Traumatic brain injuries (TBIs), as the name makes clear, are caused by “trauma”–hard/fast contact between the head and another object. Traveling accidents are the most common cause. Car, truck, pedestrian, and bike collisions often result in one’s head hitting another surface (the car, sidewalk, etc.) with considerable speed and considerable force. For this reason, serious efforts at curbing TBIs usually involve efforts to curb auto accidents.
One problem with car accident safety efforts, however, is that most people already know the dangers. You really aren’t sharing any new information with people if you say that you should not drink and drive, go too fast for conditions, follow too closely, or fail to look carefully when making turns. Most people understand these risks.
The same goes for the dangers of distracted driving. Talking on a cell phone or texting while behind the wheel is widely known to pose serious risks. Many states and cities have passed laws prohibiting some of this conducts (including Chicago & Illinois). However, tens of thousands of drivers still engage in it. Serious injuries (like brain damage) and death often follow.
The real challenge is not raising awareness of the safety risks, but in trying to convince people to actually make changes to their routine. One of the most effective ways to do that is with personal stories. It is one thing to read a statistic on the increased risk of injury or total number of distracted driving deaths, it is another to see and meet a victim.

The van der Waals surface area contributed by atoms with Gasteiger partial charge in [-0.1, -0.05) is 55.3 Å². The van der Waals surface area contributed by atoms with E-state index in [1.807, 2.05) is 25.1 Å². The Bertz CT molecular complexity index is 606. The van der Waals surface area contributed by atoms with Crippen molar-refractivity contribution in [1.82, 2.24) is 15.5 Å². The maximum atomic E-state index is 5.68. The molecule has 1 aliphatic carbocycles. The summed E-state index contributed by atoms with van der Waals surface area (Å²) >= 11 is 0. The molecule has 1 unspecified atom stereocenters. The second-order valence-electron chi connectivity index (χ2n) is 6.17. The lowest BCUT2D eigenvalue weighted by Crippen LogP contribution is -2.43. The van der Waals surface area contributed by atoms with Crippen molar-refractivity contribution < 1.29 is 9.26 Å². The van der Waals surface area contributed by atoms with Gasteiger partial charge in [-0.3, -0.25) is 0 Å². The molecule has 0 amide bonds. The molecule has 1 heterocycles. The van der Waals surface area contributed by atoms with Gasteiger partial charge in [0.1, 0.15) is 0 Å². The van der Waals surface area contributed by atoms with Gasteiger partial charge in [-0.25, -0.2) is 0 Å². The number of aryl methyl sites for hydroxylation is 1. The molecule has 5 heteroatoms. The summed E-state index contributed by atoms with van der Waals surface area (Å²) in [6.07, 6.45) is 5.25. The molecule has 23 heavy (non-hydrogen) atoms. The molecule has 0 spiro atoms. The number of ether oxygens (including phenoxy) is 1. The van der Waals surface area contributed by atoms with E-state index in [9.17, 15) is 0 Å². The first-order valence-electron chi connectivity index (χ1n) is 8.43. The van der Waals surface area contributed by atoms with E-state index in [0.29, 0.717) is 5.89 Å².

The benefit of personal stories is behind a recent effort by one traumatic brain injury victim to prevent others from experiencing what he experienced.
According to a story from KCBD News, one man (now 22) explains how he was a passenger in a car when he was 17–the driver was texting. Because his eyes were on his phone, not the road, the driver accidentally lost control and slammed into a tree. The young man had to be cut from the windshield, and it is only by luck that he survived. However, it was not without harm; he suffered a severe traumatic brain injury.
Following his recovery, the young man joined up with the AT&T “It Can Wait” campaign which seeks to raise awareness of the dangers of texting behind the wheel. A centerpiece of the advocacy effort is a pledge where drivers agree not to text and drive. Considering the scope of the texting and driving problem, even if a few individuals decide to travel safer as a result of the campaign, there is a good chance that lives may literally be spared. Click here to learn more about the campaign.
The traumatic brain injury lawyers at our firm understand the prevalence of the distracted driving problem Every year more than 100,000 car accidents are caused by texting while driving alone. Many of those hurt in these accidents were not even the ones texting–they were hurt by the dangerous conduct of others. If you find yourself in this situation, be sure to get in touch with a legal professional to learn about your options.
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